by Ulrika Lomas, Tax-News.com, Brussels
06 February 2020
The European Commission has launched infringement proceedings against 14 member states for failing to implement the so-called value-added tax quick fixes.
The VAT quick fixes were included in Council Directive (EU) 2018/1910 of December 4, 2018. They are intended to simplify VAT compliance for businesses and strengthen and harmonize existing EU rules ahead of the introduction of more comprehensive reforms to EU VAT law scheduled for 2021.
The four short-term measures provide:
- That the VAT identification number of the customer, allocated by a member state other than that in which dispatch or transport of the goods began, should constitute an additional substantive condition for the application of the exemption in respect of an intra-Community supply of goods.
- For more uniform rules when determining the VAT treatment of chain transactions, including triangular transactions, clarifying in particular which party should benefit from zero-rated treatment;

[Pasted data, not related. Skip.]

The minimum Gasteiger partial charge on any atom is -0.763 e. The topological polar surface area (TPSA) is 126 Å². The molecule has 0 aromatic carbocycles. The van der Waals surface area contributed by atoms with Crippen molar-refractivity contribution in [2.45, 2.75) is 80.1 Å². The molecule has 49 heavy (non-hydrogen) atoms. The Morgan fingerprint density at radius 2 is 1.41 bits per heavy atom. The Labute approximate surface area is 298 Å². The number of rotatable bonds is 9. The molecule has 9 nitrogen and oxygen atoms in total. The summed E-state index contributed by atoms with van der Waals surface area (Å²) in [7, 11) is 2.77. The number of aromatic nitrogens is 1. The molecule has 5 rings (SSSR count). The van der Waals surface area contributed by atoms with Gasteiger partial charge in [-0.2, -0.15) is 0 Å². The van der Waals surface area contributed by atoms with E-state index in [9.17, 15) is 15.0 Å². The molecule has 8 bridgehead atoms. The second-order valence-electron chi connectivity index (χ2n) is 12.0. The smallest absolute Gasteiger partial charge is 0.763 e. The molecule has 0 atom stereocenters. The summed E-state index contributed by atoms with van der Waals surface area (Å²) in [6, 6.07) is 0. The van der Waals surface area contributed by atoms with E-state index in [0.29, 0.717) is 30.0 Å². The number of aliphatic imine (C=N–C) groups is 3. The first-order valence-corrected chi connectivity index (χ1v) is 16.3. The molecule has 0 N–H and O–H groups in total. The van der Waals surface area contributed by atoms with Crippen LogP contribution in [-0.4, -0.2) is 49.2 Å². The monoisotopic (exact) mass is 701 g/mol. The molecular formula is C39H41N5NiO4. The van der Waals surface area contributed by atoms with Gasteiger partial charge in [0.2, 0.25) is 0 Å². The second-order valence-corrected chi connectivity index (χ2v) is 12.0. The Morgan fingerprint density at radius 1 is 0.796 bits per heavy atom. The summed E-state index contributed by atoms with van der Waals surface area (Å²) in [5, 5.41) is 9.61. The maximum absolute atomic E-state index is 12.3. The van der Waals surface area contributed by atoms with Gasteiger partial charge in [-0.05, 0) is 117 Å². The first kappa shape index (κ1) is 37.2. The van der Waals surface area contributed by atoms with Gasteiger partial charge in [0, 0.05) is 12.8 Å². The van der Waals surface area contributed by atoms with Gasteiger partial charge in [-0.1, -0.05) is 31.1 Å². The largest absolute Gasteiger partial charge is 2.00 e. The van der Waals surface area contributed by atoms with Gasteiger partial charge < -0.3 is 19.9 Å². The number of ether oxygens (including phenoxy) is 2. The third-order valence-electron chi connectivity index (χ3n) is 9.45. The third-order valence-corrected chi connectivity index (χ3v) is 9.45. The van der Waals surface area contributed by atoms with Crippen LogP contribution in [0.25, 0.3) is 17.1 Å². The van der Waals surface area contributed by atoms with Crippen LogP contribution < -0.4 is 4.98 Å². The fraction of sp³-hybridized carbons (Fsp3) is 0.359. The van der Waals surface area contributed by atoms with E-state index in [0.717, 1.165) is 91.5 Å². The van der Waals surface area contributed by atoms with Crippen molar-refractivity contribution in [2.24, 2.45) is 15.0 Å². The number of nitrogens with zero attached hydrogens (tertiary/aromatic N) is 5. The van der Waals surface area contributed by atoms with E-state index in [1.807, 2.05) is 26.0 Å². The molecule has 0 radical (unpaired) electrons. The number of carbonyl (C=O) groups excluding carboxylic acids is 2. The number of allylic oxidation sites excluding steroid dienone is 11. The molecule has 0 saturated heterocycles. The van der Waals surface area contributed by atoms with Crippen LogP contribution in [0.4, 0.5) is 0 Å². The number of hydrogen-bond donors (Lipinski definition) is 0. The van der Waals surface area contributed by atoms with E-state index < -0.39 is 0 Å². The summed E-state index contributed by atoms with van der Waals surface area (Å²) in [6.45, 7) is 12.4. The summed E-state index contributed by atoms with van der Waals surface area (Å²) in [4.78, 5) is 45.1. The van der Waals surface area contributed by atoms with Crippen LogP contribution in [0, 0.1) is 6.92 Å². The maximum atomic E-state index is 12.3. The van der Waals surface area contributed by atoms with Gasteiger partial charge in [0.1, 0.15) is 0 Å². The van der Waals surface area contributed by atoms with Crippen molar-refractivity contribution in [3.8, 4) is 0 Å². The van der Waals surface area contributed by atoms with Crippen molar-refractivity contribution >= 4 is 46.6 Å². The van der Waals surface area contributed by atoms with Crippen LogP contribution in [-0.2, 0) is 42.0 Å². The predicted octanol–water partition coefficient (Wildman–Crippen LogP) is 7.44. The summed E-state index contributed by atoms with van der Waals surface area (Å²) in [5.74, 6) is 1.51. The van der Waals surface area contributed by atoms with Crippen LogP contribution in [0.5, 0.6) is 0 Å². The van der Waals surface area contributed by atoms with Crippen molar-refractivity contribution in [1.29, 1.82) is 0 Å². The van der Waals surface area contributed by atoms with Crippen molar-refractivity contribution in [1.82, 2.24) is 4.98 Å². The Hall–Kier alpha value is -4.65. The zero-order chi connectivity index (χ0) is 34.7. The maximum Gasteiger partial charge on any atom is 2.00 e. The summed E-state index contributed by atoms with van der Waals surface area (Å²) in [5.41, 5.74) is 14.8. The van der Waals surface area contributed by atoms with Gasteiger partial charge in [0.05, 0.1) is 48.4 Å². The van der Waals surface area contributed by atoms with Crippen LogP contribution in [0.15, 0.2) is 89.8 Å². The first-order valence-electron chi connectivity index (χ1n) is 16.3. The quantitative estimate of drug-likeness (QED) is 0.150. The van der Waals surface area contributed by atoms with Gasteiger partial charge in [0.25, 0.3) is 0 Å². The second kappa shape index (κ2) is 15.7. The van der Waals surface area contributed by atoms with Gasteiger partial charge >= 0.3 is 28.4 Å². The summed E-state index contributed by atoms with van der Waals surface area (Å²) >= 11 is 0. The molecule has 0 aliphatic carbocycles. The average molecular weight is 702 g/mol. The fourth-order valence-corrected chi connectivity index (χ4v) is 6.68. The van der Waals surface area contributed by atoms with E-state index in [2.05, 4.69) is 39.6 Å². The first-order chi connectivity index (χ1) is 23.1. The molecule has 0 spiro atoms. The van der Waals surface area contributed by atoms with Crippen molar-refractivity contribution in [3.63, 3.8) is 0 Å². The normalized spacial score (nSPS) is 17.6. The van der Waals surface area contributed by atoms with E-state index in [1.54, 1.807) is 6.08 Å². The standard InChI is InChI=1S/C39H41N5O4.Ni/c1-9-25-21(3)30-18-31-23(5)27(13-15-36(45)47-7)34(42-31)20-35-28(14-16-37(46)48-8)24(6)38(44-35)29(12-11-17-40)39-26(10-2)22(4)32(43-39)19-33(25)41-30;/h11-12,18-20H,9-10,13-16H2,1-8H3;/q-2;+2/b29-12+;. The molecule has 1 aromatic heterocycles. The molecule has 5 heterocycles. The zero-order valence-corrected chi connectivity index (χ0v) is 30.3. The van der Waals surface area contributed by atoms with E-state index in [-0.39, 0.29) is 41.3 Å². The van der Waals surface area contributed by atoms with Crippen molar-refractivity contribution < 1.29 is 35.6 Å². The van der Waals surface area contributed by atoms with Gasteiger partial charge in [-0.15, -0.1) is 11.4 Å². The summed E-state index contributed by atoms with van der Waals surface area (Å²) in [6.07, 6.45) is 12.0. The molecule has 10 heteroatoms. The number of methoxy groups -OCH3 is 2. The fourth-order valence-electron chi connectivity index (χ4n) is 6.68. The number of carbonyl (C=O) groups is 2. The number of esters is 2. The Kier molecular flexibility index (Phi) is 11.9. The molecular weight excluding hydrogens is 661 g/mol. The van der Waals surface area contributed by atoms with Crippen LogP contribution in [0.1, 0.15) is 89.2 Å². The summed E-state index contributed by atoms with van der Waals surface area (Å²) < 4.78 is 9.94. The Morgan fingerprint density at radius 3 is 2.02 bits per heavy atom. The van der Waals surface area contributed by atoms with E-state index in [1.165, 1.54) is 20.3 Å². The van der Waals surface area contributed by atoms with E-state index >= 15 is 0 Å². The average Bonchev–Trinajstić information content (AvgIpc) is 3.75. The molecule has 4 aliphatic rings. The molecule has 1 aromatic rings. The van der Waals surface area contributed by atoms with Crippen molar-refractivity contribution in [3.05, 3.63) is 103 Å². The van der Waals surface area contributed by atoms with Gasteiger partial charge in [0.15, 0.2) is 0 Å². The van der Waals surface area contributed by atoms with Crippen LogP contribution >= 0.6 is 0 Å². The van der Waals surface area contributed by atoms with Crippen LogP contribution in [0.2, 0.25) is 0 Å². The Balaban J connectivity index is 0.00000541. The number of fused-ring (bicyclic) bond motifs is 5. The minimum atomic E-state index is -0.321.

- New VAT rules for call-off stock arrangements, to reduce the compliance burden for taxpayers and tax administrations and provide for a more uniform application of the rules in the EU;
- For the introduction of a common framework for the documentary evidence required to claim a VAT exemption for intra-EU supplies.
According to the Commission’s list of infringement decisions dated January 24, 2020, the following member states have been issued with letters of formal notice for deficiencies in implementing the directive: Belgium, Cyprus, the Czech Republic, Denmark, Greece, Spain, France, Italy, Luxembourg, Poland, Portugal, Romania, Slovenia, and the United Kingdom.
The letter of formal notice is the first step in EU infringement proceedings against a member state. National governments are required to respond to this notice within two months or the matter will be escalated.